Second ballot proposal to stop gray wolf hunt in U.P. approved (Detroit Free Press): A proposal to end hunting of grey wolves in the Upper Peninsula will appear on the ballot on Nov. 5 and could possibly repeal a law passed in 2012. The proposal was pushed by Keep Michigan Wolves Protected and is among three other proposals about the wolf hunt that will also be on the ballot.

Scientists propose new classification system for invasive species (Conservation Magazine): Researchers across the globe came together to create a new classification scheme to better understand risks and threats to biodiversity on the planet. Rather than using a system that points out species who are endangered, they’re classifying invasive species by the adverse effects they impose on the communities they invade.

Obama pushes climate rules despite Dems’ midterm election concerns (Huffington Post): The Obama administration is set to reveal new emissions caps for factories throughout the nation to democrats’ dismay in energy-producing states during the midterm elections. Obama must start now with making an energy efficient nation, a major component to his campaign, otherwise new legislation won’t be enacted before his term ends.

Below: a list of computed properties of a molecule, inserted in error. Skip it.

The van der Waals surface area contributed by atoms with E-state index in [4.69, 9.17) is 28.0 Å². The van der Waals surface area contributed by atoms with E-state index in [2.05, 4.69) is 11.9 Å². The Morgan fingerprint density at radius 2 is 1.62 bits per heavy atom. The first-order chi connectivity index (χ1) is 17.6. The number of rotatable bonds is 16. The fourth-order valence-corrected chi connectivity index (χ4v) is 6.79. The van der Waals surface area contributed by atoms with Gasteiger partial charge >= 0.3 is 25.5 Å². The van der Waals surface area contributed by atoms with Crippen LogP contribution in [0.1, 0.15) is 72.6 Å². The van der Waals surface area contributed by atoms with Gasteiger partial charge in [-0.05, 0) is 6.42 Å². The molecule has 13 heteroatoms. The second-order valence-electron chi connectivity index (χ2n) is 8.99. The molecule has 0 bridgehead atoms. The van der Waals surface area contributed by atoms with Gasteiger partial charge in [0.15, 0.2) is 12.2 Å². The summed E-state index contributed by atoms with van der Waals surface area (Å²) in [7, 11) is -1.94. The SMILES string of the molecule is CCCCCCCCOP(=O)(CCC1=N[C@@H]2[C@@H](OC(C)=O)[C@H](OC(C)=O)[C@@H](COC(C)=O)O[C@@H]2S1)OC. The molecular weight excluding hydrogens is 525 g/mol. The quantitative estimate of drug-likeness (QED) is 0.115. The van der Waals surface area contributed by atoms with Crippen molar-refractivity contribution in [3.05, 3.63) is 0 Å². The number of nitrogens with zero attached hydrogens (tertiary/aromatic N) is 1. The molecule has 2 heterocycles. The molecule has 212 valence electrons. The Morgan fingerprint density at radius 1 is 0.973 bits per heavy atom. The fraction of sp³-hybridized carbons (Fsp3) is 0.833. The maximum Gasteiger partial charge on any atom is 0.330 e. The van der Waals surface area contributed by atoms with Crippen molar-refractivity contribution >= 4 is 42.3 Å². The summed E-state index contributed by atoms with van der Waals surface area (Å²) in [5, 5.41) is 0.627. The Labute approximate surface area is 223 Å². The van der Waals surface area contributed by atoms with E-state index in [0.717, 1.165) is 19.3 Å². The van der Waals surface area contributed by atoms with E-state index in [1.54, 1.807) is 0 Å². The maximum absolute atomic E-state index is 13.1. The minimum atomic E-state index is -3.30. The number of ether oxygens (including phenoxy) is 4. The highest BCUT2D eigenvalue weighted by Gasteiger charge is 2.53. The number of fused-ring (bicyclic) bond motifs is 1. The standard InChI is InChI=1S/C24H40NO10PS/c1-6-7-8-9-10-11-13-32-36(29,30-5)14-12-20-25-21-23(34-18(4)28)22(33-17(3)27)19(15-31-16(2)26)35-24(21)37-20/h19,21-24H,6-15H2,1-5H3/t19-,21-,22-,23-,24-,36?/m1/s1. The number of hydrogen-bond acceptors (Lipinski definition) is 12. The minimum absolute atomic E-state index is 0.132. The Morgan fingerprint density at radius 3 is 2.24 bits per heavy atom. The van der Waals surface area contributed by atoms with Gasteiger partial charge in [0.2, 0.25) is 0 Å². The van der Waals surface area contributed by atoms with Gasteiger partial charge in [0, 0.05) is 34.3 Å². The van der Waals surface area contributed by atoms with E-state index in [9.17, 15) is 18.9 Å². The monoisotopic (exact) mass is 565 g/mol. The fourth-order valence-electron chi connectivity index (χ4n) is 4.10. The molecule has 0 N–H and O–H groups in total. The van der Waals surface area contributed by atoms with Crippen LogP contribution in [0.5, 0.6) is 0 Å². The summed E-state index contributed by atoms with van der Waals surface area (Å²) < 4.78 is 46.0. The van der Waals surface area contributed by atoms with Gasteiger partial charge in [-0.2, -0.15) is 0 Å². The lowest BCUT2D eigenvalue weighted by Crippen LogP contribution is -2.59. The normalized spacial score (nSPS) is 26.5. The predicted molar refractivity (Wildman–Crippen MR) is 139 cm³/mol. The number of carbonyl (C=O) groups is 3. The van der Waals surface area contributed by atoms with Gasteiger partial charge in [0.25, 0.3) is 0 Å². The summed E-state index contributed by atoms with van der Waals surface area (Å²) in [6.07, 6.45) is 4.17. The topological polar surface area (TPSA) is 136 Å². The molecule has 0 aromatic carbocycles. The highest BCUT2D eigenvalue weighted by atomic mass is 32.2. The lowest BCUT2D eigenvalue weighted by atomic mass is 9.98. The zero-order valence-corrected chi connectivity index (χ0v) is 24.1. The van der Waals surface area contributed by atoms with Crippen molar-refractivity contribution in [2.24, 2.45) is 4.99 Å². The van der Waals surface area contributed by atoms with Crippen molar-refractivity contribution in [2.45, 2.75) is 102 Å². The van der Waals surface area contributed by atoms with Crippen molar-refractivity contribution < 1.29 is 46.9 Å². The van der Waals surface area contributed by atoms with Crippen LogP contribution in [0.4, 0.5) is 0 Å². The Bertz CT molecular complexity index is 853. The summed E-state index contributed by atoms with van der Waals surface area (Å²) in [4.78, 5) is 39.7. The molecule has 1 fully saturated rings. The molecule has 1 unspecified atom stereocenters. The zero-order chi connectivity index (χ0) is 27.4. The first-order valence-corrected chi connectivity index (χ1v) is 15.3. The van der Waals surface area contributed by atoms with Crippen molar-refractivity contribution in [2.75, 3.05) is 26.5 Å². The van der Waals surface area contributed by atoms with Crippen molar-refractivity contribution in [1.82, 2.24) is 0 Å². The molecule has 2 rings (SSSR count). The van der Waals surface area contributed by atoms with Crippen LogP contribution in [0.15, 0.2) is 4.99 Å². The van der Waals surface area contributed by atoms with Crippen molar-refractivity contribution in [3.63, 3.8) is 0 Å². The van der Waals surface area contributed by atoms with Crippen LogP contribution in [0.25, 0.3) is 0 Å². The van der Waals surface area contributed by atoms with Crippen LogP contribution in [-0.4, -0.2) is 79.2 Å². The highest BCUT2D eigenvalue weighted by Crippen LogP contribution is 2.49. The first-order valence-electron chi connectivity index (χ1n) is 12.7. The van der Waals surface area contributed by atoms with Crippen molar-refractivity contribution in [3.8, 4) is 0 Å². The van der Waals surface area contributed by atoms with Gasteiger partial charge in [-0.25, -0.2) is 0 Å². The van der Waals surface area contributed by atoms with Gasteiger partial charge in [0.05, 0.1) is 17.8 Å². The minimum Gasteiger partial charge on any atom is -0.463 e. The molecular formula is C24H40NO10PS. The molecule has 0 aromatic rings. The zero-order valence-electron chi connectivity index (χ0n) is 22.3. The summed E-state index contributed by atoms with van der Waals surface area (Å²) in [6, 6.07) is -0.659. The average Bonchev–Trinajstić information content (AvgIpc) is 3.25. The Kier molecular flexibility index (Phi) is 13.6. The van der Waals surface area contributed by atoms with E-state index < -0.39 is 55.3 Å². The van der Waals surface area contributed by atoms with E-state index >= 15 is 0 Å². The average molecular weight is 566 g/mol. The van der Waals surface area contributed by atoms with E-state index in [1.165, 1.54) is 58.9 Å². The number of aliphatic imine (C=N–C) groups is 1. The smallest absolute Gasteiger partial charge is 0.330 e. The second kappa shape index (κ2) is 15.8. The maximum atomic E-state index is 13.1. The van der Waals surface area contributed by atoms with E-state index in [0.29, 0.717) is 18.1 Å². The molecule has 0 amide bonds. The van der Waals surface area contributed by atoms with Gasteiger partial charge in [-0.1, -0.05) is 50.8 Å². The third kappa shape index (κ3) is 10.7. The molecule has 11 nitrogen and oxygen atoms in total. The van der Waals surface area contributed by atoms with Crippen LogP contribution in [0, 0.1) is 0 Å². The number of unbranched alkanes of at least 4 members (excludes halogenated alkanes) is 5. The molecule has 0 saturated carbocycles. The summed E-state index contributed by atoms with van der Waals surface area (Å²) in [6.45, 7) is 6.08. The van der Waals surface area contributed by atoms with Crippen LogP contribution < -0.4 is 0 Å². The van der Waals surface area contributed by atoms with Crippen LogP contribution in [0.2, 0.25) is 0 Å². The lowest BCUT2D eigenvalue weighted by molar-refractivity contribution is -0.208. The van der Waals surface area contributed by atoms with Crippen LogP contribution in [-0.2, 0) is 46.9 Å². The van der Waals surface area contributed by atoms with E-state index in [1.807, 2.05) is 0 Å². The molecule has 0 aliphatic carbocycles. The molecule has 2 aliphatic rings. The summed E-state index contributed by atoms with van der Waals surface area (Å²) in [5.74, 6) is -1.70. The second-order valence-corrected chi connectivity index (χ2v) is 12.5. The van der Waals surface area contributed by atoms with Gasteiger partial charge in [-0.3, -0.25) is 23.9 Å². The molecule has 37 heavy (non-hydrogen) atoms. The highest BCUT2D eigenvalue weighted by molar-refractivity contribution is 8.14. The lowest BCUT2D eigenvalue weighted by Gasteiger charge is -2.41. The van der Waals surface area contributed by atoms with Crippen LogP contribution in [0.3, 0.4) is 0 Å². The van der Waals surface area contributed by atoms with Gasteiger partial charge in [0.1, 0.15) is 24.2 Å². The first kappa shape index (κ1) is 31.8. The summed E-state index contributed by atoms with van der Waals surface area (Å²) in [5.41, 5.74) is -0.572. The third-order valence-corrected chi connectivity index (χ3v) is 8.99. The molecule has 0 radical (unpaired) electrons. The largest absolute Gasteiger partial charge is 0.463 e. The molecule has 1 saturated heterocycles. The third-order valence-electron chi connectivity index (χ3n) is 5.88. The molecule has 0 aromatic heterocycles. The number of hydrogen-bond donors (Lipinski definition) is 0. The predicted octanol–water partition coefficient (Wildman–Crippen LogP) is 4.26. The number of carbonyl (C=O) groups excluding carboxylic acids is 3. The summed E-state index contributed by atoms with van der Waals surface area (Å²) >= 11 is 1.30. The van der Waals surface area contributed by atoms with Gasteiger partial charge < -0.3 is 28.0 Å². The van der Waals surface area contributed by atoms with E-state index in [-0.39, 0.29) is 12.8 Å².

Extensive Great Lakes ice and El Nino equals cooler Michigan summer  (Macomb Daily): Michigan’s frigid winter could continue to impact the state well into the summer. Extensive Great Lakes ice cover could mean higher lake levels, while the cold winter and an El Nino weather pattern mean cooler temperatures will likely continue. This could also delay severe spring storms.